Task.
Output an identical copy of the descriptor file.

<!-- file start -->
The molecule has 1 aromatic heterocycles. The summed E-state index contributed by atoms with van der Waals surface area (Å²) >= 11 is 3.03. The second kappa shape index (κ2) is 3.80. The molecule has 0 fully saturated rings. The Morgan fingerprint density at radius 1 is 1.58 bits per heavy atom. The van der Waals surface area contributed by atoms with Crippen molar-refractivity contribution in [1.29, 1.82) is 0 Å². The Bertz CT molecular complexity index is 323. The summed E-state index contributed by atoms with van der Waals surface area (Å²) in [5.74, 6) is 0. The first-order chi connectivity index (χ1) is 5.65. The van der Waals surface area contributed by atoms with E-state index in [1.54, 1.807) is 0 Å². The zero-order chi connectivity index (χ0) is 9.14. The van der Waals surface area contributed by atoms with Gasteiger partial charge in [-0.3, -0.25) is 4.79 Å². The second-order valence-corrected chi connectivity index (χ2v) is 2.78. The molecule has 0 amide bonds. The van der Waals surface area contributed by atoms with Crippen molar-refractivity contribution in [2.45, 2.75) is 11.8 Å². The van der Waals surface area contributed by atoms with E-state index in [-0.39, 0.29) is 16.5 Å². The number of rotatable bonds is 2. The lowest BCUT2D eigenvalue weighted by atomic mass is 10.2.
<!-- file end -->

The molecule has 1 aromatic heterocycles. The summed E-state index contributed by atoms with van der Waals surface area (Å²) >= 11 is 3.03. The second kappa shape index (κ2) is 3.80. The molecule has 0 fully saturated rings. The Morgan fingerprint density at radius 1 is 1.58 bits per heavy atom. The van der Waals surface area contributed by atoms with Crippen molar-refractivity contribution in [1.29, 1.82) is 0 Å². The Bertz CT molecular complexity index is 323. The summed E-state index contributed by atoms with van der Waals surface area (Å²) in [5.74, 6) is 0. The first-order chi connectivity index (χ1) is 5.65. The van der Waals surface area contributed by atoms with E-state index in [1.54, 1.807) is 0 Å². The zero-order chi connectivity index (χ0) is 9.14. The van der Waals surface area contributed by atoms with Gasteiger partial charge in [-0.3, -0.25) is 4.79 Å². The second-order valence-corrected chi connectivity index (χ2v) is 2.78. The molecule has 0 amide bonds. The van der Waals surface area contributed by atoms with Crippen molar-refractivity contribution in [2.45, 2.75) is 11.8 Å². The van der Waals surface area contributed by atoms with E-state index in [-0.39, 0.29) is 16.5 Å². The number of rotatable bonds is 2. The lowest BCUT2D eigenvalue weighted by atomic mass is 10.2.